“I am part of the crew.” Liam shrugged.
“I mean you’re not Ilael.”
“I am Captain Uduak’s son.” He met Wendel’s eyes levelly.
“You…” Wendel blinked. “Then I think…” He glanced over his shoulder, then back at Liam. “Then I think I owe you gratitude, Lord Liam. I’m not sure how or why you convinced her to help us, but thank you.”
“I’m no lord.” Liam shook his head.
“I have…” Wendel sighed. “Absolutely no idea how rank and caste work among the Ilael. The captain it seems, is queen upon her deck, and if you are her son, I think it best if I consider you a lord at the very least. I —” His eyes abruptly went wide, and he turned bright red.
Liam looked over his shoulder, then frowned before turning back to Wendel. “Is something wrong?”
“I…” Wendel turned to look over the water. “I fear one of your crew has suffered a clothing mishap. Perhaps…”
Liam blinked. He turned to look again and then laughed. “We are out of sight of shore. I think some of the crew just forgot we have guests aboard.”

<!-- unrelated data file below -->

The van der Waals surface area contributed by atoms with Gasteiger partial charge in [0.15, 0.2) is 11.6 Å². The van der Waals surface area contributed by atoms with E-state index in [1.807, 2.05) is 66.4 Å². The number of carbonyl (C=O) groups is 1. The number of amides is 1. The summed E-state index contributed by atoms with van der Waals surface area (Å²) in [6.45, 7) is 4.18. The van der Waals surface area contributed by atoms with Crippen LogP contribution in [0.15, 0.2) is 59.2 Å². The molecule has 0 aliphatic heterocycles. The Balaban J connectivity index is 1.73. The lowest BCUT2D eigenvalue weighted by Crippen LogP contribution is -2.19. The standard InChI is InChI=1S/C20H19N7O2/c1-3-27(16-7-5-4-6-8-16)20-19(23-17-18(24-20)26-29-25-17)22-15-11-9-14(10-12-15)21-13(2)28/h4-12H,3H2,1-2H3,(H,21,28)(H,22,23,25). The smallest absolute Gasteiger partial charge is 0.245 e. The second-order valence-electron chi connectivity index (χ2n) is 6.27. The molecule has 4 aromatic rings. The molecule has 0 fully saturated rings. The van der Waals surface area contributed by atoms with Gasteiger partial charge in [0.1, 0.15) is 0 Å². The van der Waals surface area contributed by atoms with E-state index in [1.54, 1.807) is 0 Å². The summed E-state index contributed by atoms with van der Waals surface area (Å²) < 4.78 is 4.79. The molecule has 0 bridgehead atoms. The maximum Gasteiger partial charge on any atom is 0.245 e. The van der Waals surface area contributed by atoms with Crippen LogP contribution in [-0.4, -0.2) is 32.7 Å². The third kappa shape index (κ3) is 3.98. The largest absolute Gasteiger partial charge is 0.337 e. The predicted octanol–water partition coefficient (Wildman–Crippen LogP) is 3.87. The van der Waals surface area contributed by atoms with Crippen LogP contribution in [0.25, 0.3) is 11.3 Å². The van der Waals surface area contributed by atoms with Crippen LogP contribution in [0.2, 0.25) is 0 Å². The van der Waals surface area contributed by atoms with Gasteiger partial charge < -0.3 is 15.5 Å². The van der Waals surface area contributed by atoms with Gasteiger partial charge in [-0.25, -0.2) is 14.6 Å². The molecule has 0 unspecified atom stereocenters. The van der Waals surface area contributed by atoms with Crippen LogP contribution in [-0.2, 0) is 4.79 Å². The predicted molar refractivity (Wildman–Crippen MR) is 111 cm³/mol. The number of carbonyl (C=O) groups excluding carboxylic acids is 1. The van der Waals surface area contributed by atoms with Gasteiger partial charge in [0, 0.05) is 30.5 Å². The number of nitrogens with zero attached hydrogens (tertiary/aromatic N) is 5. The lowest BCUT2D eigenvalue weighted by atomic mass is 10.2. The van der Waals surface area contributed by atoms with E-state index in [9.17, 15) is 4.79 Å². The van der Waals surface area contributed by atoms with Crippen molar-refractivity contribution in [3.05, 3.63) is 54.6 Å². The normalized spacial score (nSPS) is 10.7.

“You…” Wendel turned toward him before turning away again. “The women are…” He took a deep breath. “The women are wearing breeches and nothing on their —” He winced.
“It’s hot.” He tried to hide the smile, but failed.
“It’s…” Wendel swallowed. “How…” He ran a hand down his face. “Perhaps we should say in our rooms.”
“It gets stuffy when you stay inside.” Liam shrugged. “Fresh air is good for you.”
“Also…” Adaeze came up beside Liam and took his hand. She must have realized the conversation topic, as she’d dispensed with the shore clothing she’d been wearing earlier. Nothing adorned her top but a shark’s tooth necklace. “You and your people don’t have spare clothing. You’ll want to preserve what you have for when you get back to shore.”
“We…” Wendel turned toward them, then immediately turned away again. His face had gone from red to just a little green.
“And if you sweat too much in your clothes, you will end up with fleas.” He tightened his fingers around Adaeze’s hand, and felt her squeeze his hand in return. Enu would have taken great delight in the shore-bound prince’s predicament.
“When in deep water…” Wendel took another deep breath. “It seems it would behoove one to learn how to swim.”